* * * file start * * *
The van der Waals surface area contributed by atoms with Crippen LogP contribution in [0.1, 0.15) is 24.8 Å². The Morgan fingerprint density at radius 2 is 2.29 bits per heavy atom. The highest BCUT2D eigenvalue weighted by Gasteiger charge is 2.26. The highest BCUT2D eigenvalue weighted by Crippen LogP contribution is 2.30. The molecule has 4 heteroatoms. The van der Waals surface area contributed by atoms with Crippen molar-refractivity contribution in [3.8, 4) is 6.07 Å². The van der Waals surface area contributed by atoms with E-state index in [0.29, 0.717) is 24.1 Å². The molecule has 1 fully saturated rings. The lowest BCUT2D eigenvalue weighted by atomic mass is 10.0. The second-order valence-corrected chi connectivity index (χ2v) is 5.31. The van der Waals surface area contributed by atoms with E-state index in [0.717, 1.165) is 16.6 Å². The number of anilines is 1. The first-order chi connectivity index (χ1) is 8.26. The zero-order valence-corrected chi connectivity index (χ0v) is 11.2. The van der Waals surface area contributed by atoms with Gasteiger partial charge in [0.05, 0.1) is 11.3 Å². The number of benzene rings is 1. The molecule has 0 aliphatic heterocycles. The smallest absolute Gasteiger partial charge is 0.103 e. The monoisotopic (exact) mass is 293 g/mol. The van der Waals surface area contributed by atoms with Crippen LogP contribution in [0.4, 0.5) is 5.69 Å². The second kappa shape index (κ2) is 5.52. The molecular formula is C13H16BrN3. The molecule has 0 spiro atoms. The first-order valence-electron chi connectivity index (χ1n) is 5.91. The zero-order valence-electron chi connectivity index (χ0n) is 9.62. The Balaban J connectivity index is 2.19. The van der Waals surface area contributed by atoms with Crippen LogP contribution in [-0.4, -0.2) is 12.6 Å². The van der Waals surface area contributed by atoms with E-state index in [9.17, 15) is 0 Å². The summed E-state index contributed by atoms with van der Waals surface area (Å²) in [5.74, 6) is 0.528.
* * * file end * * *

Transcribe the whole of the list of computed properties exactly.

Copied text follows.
The van der Waals surface area contributed by atoms with Crippen LogP contribution in [0.1, 0.15) is 24.8 Å². The Morgan fingerprint density at radius 2 is 2.29 bits per heavy atom. The highest BCUT2D eigenvalue weighted by Gasteiger charge is 2.26. The highest BCUT2D eigenvalue weighted by Crippen LogP contribution is 2.30. The molecule has 4 heteroatoms. The van der Waals surface area contributed by atoms with Crippen molar-refractivity contribution in [3.8, 4) is 6.07 Å². The van der Waals surface area contributed by atoms with E-state index in [0.29, 0.717) is 24.1 Å². The molecule has 1 fully saturated rings. The lowest BCUT2D eigenvalue weighted by atomic mass is 10.0. The second-order valence-corrected chi connectivity index (χ2v) is 5.31. The van der Waals surface area contributed by atoms with E-state index in [0.717, 1.165) is 16.6 Å². The number of anilines is 1. The first-order chi connectivity index (χ1) is 8.26. The zero-order valence-corrected chi connectivity index (χ0v) is 11.2. The van der Waals surface area contributed by atoms with Gasteiger partial charge in [0.05, 0.1) is 11.3 Å². The number of benzene rings is 1. The molecule has 0 aliphatic heterocycles. The smallest absolute Gasteiger partial charge is 0.103 e. The monoisotopic (exact) mass is 293 g/mol. The van der Waals surface area contributed by atoms with Crippen LogP contribution in [0.4, 0.5) is 5.69 Å². The second kappa shape index (κ2) is 5.52. The molecular formula is C13H16BrN3. The molecule has 0 spiro atoms. The first-order valence-electron chi connectivity index (χ1n) is 5.91. The zero-order valence-electron chi connectivity index (χ0n) is 9.62. The Balaban J connectivity index is 2.19. The van der Waals surface area contributed by atoms with Crippen LogP contribution in [-0.4, -0.2) is 12.6 Å². The van der Waals surface area contributed by atoms with E-state index in [9.17, 15) is 0 Å². The summed E-state index contributed by atoms with van der Waals surface area (Å²) in [5.74, 6) is 0.528.